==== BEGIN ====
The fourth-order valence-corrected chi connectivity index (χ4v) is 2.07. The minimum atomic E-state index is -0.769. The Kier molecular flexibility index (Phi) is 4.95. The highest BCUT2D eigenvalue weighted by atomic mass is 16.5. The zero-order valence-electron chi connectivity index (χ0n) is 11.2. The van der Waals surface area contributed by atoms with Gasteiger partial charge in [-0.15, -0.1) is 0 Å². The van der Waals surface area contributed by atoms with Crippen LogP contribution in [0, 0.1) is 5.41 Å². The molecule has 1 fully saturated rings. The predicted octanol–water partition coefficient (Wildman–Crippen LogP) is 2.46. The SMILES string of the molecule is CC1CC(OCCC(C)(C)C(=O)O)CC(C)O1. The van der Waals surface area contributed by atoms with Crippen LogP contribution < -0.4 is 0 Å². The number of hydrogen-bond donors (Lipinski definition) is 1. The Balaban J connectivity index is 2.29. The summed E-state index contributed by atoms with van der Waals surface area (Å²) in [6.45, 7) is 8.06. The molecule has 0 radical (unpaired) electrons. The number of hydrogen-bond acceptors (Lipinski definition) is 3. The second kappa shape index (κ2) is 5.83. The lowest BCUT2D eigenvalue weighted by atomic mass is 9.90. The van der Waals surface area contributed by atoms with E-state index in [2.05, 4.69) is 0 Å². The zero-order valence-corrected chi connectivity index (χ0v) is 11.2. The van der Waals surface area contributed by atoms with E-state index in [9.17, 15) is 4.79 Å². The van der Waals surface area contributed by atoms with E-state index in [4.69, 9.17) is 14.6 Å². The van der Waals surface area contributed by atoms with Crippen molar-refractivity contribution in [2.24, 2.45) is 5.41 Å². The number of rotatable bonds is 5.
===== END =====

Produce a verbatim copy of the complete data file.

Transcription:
The fourth-order valence-corrected chi connectivity index (χ4v) is 2.07. The minimum atomic E-state index is -0.769. The Kier molecular flexibility index (Phi) is 4.95. The highest BCUT2D eigenvalue weighted by atomic mass is 16.5. The zero-order valence-electron chi connectivity index (χ0n) is 11.2. The van der Waals surface area contributed by atoms with Gasteiger partial charge in [-0.15, -0.1) is 0 Å². The van der Waals surface area contributed by atoms with Crippen LogP contribution in [0, 0.1) is 5.41 Å². The molecule has 1 fully saturated rings. The predicted octanol–water partition coefficient (Wildman–Crippen LogP) is 2.46. The SMILES string of the molecule is CC1CC(OCCC(C)(C)C(=O)O)CC(C)O1. The van der Waals surface area contributed by atoms with Crippen LogP contribution < -0.4 is 0 Å². The number of hydrogen-bond donors (Lipinski definition) is 1. The Balaban J connectivity index is 2.29. The summed E-state index contributed by atoms with van der Waals surface area (Å²) in [6.45, 7) is 8.06. The molecule has 0 radical (unpaired) electrons. The number of hydrogen-bond acceptors (Lipinski definition) is 3. The second kappa shape index (κ2) is 5.83. The lowest BCUT2D eigenvalue weighted by atomic mass is 9.90. The van der Waals surface area contributed by atoms with E-state index in [2.05, 4.69) is 0 Å². The zero-order valence-corrected chi connectivity index (χ0v) is 11.2. The van der Waals surface area contributed by atoms with E-state index in [9.17, 15) is 4.79 Å². The van der Waals surface area contributed by atoms with E-state index in [4.69, 9.17) is 14.6 Å². The van der Waals surface area contributed by atoms with Crippen molar-refractivity contribution in [2.24, 2.45) is 5.41 Å². The number of rotatable bonds is 5.